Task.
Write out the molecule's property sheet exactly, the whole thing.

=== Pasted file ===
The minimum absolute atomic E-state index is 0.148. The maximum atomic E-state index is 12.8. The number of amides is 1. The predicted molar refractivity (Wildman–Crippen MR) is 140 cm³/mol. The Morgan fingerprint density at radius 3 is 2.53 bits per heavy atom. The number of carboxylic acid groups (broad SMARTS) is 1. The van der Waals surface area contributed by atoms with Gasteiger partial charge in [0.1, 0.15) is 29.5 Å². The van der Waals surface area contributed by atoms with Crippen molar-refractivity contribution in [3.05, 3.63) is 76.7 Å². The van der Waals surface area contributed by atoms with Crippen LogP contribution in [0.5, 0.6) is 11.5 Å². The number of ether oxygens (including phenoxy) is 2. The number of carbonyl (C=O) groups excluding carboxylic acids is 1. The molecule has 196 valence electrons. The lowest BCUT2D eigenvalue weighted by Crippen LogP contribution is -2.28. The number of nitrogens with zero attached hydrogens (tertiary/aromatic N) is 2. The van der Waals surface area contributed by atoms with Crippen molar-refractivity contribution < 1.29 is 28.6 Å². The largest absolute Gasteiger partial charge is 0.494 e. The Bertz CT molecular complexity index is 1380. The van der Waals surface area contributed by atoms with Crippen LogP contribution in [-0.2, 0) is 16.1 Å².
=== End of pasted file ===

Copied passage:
The minimum absolute atomic E-state index is 0.148. The maximum atomic E-state index is 12.8. The number of amides is 1. The predicted molar refractivity (Wildman–Crippen MR) is 140 cm³/mol. The Morgan fingerprint density at radius 3 is 2.53 bits per heavy atom. The number of carboxylic acid groups (broad SMARTS) is 1. The van der Waals surface area contributed by atoms with Gasteiger partial charge in [0.1, 0.15) is 29.5 Å². The van der Waals surface area contributed by atoms with Crippen molar-refractivity contribution in [3.05, 3.63) is 76.7 Å². The van der Waals surface area contributed by atoms with Crippen LogP contribution in [0.5, 0.6) is 11.5 Å². The number of ether oxygens (including phenoxy) is 2. The number of carbonyl (C=O) groups excluding carboxylic acids is 1. The molecule has 196 valence electrons. The lowest BCUT2D eigenvalue weighted by Crippen LogP contribution is -2.28. The number of nitrogens with zero attached hydrogens (tertiary/aromatic N) is 2. The van der Waals surface area contributed by atoms with Crippen molar-refractivity contribution < 1.29 is 28.6 Å². The largest absolute Gasteiger partial charge is 0.494 e. The Bertz CT molecular complexity index is 1380. The van der Waals surface area contributed by atoms with Crippen LogP contribution in [-0.2, 0) is 16.1 Å².